Background and activities
Edgar Hertwich is International Chair in Industrial Ecology at NTNU and professor at the Department of Energy and Process Engineering. He serves as leader of the research area Circular Economy of NTNU Sustainability. He leads the work on resource efficiency and climate change of the International Resource Panel and serves Immediate Past President of the International Society for Industrial Ecology. He also serves as an Executive Fellow at the Yale School of the Environment. He is ranked among the top 100 researchers in the world in the fields of environmental science and climate change, according to separate assessments conducted by researchers at Stanford University and Reuters.
Hertwich was a lead author of the energy systems chapter and the methods annex of the Intergovernmental Panel on Climate Change IPCC 5th assessment report, as well as a contributor to the Technical Summary and the Summary for Policy makers. He contributed to the Global Energy Assessment and serves on the editorial boards of Environmental Science & Technology, the Journal of Industrial Ecology, and the Journal of Economic Structures.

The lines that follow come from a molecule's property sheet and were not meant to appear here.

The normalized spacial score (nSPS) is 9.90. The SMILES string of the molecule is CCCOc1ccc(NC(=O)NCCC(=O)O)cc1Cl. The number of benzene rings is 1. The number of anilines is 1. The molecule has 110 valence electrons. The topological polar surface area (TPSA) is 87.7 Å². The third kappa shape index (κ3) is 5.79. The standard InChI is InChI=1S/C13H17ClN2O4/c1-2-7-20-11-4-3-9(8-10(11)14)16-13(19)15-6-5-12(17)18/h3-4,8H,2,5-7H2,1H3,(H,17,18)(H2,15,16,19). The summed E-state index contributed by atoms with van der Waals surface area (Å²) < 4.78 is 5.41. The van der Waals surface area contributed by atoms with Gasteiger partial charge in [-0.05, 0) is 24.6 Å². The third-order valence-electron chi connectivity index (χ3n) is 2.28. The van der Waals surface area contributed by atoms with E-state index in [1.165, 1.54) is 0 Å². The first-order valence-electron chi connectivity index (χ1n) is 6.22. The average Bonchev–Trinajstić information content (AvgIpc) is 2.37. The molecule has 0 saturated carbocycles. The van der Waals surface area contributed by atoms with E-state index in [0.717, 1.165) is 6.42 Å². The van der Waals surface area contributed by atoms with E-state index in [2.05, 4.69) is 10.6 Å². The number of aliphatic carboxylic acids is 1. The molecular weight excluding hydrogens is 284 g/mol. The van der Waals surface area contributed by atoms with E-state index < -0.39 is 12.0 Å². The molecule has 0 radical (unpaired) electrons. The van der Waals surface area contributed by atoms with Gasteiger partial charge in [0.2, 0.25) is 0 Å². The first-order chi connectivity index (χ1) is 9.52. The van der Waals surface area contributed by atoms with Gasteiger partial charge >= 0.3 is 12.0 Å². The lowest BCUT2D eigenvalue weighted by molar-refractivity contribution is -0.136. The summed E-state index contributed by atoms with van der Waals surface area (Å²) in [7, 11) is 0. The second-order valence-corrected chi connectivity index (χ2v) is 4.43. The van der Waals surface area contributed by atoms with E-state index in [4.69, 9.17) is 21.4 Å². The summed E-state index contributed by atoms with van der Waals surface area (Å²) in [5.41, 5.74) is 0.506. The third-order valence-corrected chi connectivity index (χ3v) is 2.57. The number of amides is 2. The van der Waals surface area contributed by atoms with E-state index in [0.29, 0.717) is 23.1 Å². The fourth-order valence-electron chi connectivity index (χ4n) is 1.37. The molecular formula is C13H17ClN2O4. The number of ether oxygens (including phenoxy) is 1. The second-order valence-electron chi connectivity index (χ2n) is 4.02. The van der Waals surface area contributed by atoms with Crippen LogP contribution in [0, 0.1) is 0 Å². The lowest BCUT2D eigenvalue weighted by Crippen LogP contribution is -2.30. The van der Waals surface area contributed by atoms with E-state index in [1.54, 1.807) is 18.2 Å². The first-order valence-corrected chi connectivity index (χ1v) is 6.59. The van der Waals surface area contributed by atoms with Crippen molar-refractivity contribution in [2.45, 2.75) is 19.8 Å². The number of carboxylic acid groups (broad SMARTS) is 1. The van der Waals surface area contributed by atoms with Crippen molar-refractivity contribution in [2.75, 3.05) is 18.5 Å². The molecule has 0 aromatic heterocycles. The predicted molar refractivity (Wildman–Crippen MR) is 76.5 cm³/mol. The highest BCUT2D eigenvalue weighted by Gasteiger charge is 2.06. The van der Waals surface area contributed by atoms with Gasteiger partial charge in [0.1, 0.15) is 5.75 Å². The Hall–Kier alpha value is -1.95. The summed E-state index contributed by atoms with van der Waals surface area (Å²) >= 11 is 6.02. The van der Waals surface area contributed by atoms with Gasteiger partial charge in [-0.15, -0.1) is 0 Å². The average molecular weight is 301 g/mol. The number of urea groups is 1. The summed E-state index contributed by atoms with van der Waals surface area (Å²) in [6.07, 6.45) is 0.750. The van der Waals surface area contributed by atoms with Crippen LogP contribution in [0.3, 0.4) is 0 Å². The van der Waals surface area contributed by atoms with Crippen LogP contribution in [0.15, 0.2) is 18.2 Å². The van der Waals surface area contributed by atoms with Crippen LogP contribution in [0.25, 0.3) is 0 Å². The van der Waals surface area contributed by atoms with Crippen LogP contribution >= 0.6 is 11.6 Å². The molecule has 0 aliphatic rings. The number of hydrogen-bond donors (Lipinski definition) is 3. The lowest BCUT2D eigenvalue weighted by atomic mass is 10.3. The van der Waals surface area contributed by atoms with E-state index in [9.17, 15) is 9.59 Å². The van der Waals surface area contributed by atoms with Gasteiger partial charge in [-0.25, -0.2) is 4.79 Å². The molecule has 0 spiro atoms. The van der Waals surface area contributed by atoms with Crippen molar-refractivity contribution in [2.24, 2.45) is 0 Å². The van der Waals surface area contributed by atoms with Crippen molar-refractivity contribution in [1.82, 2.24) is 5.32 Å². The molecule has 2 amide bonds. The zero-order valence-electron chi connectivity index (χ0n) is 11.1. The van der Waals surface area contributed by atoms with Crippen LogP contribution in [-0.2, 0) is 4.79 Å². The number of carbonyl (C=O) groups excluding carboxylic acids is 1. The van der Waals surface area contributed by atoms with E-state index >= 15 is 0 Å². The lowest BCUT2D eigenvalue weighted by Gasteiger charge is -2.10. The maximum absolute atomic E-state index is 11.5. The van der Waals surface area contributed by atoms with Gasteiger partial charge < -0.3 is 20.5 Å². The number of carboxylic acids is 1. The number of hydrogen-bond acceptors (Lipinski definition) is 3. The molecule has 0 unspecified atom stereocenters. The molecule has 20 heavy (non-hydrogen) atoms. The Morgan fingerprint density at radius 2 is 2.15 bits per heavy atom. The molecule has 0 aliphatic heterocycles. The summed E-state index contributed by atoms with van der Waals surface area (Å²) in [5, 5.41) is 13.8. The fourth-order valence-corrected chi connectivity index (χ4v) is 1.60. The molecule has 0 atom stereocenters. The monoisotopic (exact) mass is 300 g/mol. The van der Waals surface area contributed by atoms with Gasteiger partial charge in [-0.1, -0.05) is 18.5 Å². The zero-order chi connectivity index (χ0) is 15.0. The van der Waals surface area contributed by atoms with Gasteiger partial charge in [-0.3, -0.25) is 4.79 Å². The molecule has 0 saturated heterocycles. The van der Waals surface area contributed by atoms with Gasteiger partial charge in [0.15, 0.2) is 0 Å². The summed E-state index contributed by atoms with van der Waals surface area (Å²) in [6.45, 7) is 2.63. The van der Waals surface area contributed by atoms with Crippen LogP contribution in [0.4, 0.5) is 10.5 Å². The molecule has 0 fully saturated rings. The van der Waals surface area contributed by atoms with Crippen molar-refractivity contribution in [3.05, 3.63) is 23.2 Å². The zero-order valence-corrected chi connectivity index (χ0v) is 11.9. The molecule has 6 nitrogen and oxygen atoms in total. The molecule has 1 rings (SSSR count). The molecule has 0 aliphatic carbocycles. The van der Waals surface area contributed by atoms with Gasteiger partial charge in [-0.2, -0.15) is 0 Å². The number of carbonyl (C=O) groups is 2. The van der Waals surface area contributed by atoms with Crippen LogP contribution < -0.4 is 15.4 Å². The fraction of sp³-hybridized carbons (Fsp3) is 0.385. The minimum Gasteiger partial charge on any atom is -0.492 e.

Hertwich was born in Salzburg, Austria. He has an engineering degree from the HTL Braunau, an Bachelor in physics (Magna Cum Laude) from Princeton University, and an MSc and PhD in energy & ressources from the University of California, Berkeley. He has worked at the Austrian Energy Agency, the International Institute for Applied Systems Analysis and served as chair of the board of MiSA - a start-up founded with former students. From 2015-2019, he was professor of industrial sustainability and director of the Center for Industrial Ecology of Yale University. He served as president of the International Society for Industrial Ecology in 2017-2018.